I love Weegee. He never took himself too seriously, didn't try to do social commentary or fine art. He just showed up at the nights most grizzly crime scene, snapped away and developed the film in the trunk of his car. As a side note, I read somewhere that he was the inspiration for Peter Sellers' accent in Dr. Strangelove. This is great... looks like a post-war sunscreen ad gone wrong.
yes! also, most of his shots are candid... which is amazing! i love candid shots, although i can never get good ones myself. i forgot to mention in the caption, but i do believe the woman in this photograph is a stripper painted gold.
Of course she is! I wasn't sure if it was sand, glitter or perhaps jam.Mostly candid... and occasionally staged! The Critic was set up by Weegee and his assistant. He also cropped the hell out of it. Blogspot won't let me post the image... here's the link to the uncropped version.http://media-2.web.britannica.com/eb-media/79/96979-004-346B9485.jpg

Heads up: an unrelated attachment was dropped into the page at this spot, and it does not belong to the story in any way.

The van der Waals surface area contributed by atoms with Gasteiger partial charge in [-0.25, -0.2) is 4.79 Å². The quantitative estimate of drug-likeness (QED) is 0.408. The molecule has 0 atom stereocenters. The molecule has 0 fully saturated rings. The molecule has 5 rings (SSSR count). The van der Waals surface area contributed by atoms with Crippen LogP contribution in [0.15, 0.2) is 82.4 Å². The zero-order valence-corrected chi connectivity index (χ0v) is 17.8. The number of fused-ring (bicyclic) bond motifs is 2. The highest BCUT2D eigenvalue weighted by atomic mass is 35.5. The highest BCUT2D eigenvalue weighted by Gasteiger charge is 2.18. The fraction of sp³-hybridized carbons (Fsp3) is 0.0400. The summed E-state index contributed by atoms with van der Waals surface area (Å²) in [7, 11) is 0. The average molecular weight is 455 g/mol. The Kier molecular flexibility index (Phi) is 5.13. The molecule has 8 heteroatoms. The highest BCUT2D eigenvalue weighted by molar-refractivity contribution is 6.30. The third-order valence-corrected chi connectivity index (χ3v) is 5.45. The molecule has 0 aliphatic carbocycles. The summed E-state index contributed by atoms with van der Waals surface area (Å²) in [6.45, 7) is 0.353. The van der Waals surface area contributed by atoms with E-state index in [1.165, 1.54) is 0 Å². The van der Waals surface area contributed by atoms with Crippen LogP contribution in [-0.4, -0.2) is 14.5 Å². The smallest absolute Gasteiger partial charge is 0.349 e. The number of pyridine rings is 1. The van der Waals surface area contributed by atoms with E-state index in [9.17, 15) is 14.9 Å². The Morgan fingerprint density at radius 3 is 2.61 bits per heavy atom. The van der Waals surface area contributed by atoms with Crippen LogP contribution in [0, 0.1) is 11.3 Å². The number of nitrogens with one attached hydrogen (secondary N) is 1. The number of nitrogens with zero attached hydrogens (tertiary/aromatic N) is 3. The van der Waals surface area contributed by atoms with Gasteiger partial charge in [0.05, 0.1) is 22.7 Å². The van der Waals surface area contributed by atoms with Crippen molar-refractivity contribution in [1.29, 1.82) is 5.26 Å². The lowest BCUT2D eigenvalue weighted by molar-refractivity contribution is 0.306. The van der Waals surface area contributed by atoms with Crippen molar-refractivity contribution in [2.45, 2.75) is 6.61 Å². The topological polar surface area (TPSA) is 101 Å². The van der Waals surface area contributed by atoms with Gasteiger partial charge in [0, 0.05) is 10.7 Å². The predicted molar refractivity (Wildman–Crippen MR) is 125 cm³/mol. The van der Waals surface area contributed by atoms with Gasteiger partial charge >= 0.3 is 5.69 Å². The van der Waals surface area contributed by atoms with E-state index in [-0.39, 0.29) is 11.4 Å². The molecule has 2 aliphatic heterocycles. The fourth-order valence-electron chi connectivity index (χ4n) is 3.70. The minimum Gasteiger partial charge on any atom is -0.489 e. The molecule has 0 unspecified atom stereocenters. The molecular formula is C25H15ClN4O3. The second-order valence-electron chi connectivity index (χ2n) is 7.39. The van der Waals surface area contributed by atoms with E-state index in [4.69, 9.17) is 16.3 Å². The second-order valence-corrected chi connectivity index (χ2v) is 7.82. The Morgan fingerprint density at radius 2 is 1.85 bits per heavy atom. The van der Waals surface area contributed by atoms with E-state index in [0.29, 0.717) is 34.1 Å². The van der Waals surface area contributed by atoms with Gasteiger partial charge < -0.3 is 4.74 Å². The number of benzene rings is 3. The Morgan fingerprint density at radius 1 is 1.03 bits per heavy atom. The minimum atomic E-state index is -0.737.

haha. i know! i was reading about The Critic this morning... and apparently he actually brought that creepy woman with him to the fancy event (picked her up from the bar he hung out), gave her a bottle of wine to keep her company, and then when all the people started arriving he had his assistant push her up to where they were sure to cross paths. brilliant.
So kidnap a local malcontent, get her drunk and literally throw her into high society? Beautiful. Who really cares if it wasn't a spontaneous meeting. I think I like the image more because it was staged. You really have to admire the conceptual process at play there.There's also something really tantalizing about Weegee being a regular at some bar somewhere in Old New York.
"listen to the mustn'ts, child. listen to the don'ts.listen to the shouldn'ts, the impossibles, the won'ts.listen to the never haves, then listen close to me...anything can happen, child. anything can be."